And this is what happens when a masterfully crafted katana collides with a masterfully crafted longsword.
Suck it, katana
And that is what happens when a masterfully crafted scalpel collides with a masterfully crafted guillotine.
Does nobody understand that longswords and katanas are two different kinds of tool?Longswords are essentially sharpened fucksticks designed to destroy the shit out of anything resembling armor that comes their way. They shatter bone, jelly flesh, and essentially fuck people up by sheer inexorable force of being a goddamn sharp steel bar.
Katanas don’t do that.They’re not meant to withstand collision with armor or a brick wall or a charging fully outfitted warhorsebecause the circumstances of its development didn’t call for that. It’s a precision instrument. It’s designed to be lightweight, outmaneuver, and find weak spots, not go barreling into people hack-n-slashing your way to victory. It’s a specialized tool.
In a sense this reflects a core difference between cultures; katanas are a shitton of work and preparation to make the execution as efficient and streamlined as possible, while longswords are more durably and simply made in response to a climate that would require a soldier to be a one-man battering ram in battle.
You slam any blade into any other blade and one of them is at least going to get chipped, because you’re NOT SUPPOSED TO FUCKING DO THAT.
Medieval European / Japanese sword-fighting manuals didn’t have “Now Clang the Swords Together and Totally Ruin Them For No Good Reason Whatsoever” sections. That sword-clanging crap is from movies because you want to show a 2 minute dancey sword-fight and have to do something during that time, because in real sword fights it’s either over in 25 seconds with one guy on the ground, dead, or it goes on for 4 hours as two guys in armor wear themselves out, slamming the broad sides of the sword against the armor.
Swords aren’t lightsabers.
This is like proving a Volkswagen Beetle is a “crap car” by running it into a bridge pylon at 85 mph. It’s a pointless demonstration, because you’re not supposed to do that.
Neither one of these weapons was invented to cut another sword in half, Both were invented to cut a GUY in half. In slightly different ways, but still.
Coming briefly out of hiatus to say that literally everything said in that second comment is wrong.
Katana are not ‘lightweight’ weapons. Most historical katana are quite heavy, and the foreward weight with the lack of a counterbalance (such as the pommel in western swords) actually makes them seem even heavier. Many modern katana are designed for tameshigiri and -are- exceptionally light weapons, but not designed for use on anything other than tatami or bare flesh.
The longsword was -not- a ‘sharpened fuckstick’ They varied widely in design and cross-section, ranging from unfullered lenticular to double-fullered diamond and even hollow-ground.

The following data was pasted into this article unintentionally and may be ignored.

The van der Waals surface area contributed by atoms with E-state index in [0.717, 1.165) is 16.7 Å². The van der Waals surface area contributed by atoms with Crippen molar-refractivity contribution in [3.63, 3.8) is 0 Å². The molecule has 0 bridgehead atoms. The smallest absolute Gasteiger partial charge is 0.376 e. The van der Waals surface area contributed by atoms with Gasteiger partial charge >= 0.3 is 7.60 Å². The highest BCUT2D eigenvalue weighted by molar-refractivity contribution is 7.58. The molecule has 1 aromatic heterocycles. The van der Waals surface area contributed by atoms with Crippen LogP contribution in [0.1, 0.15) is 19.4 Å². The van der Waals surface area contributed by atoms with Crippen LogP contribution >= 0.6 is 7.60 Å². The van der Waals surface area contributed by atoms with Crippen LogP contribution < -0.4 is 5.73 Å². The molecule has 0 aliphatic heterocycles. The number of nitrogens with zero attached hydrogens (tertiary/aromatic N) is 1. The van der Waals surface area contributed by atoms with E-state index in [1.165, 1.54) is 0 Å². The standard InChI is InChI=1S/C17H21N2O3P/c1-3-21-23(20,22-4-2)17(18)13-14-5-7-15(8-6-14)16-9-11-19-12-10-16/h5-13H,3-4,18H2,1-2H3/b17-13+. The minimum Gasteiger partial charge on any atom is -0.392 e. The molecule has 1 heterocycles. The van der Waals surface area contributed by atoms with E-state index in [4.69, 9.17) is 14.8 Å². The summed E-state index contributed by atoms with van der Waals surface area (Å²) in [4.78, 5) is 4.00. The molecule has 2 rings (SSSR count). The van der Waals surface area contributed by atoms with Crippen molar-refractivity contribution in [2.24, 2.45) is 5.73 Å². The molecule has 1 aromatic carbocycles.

Neither of these weapons are primary-weapons designed for use against the plate armour of the knight or the lamellar and plate combination of late-period samurai. The samurai were masters of the Yumi, Naginata and Yari, whilst most longswords became primarily-thrusting weapons towards the age of full-plate. Weapons designed to go through plate armour are things like the bec-de-corbin and flanged mace. Whilst longswords did develop into weapons designed to get -between- plates and through maille, it was not their primary use.
The probable causes of the issue in the above .gif are as follows;
A) it’s a lighter style of katana, possible designed for tameshigiri.
B) It’s an historically accurate katana, made of several plates of different carbon-level steels, generally folded out of tamahagane. You’d have a high-carbon edge supported by softer sides and spine, with a soft core, forged together. They would then go through a process called ‘differential hardening’ Meaning the edge is hardened to a higher degree than the rest of the steel; you can see the hamon (the wavey line on the katana) that shows the difference here. By how clear it is, it’s probably acid-etched to bring it out more, so it may not be as ‘masterfully crafted’ as claimed.
Western swords also went through the folded steel process, where a few layers of different carbon-level steels would be forge-welded, folded, hammered out, folded and hammered out until you got a sword-blank, but then usually (by the medieval period) not have any differential hardening or seperate inserts. What this means is you’ve got a consistently hardened and tempered product, rather than one with different levels of hardness. What -that- means is that in a situation like the above, the weapon with the more flexible temper…chips. The weapon with a very hard edge and softer spine…twists, and takes a set. It’s also worth noting that the longsword (my preference of the two weapons, btw) is secured against twisting too much, where the katana is given free range to bend, so it’s not the most accurate of tests.
In summary; Longswords good, Katanas also good, longswords not semi-blunt steel tanks, katanas not 3.5 foot long razor-blades with a laser guidance system.
They’re both steel, forged and heat-treated in different ways.
Everybody needs to stop watching anime for ten fucking minutes, read a book on historical martial arts and another on metallurgy/forging, and get the fuck off the internet talking about swords until they understand how swords fucking work.